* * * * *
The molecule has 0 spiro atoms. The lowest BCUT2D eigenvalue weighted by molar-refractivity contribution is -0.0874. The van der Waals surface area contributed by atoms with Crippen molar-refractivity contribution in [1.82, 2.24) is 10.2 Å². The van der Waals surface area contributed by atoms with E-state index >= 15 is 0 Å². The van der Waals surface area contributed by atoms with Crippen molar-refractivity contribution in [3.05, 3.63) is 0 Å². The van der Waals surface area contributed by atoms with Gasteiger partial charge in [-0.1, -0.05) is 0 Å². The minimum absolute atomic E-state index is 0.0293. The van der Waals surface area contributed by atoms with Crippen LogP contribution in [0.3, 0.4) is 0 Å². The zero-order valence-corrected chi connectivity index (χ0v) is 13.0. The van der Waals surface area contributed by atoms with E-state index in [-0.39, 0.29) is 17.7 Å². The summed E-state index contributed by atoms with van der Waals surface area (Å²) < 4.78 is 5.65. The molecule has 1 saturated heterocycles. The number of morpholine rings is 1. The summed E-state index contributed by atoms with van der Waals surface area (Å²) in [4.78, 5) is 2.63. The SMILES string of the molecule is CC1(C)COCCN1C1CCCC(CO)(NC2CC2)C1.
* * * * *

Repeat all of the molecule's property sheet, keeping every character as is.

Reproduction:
The molecule has 0 spiro atoms. The lowest BCUT2D eigenvalue weighted by molar-refractivity contribution is -0.0874. The van der Waals surface area contributed by atoms with Crippen molar-refractivity contribution in [1.82, 2.24) is 10.2 Å². The van der Waals surface area contributed by atoms with E-state index >= 15 is 0 Å². The van der Waals surface area contributed by atoms with Crippen molar-refractivity contribution in [3.05, 3.63) is 0 Å². The van der Waals surface area contributed by atoms with Gasteiger partial charge in [-0.1, -0.05) is 0 Å². The minimum absolute atomic E-state index is 0.0293. The van der Waals surface area contributed by atoms with Crippen LogP contribution in [0.3, 0.4) is 0 Å². The zero-order valence-corrected chi connectivity index (χ0v) is 13.0. The van der Waals surface area contributed by atoms with E-state index in [-0.39, 0.29) is 17.7 Å². The summed E-state index contributed by atoms with van der Waals surface area (Å²) < 4.78 is 5.65. The molecule has 1 saturated heterocycles. The number of morpholine rings is 1. The summed E-state index contributed by atoms with van der Waals surface area (Å²) in [4.78, 5) is 2.63. The SMILES string of the molecule is CC1(C)COCCN1C1CCCC(CO)(NC2CC2)C1.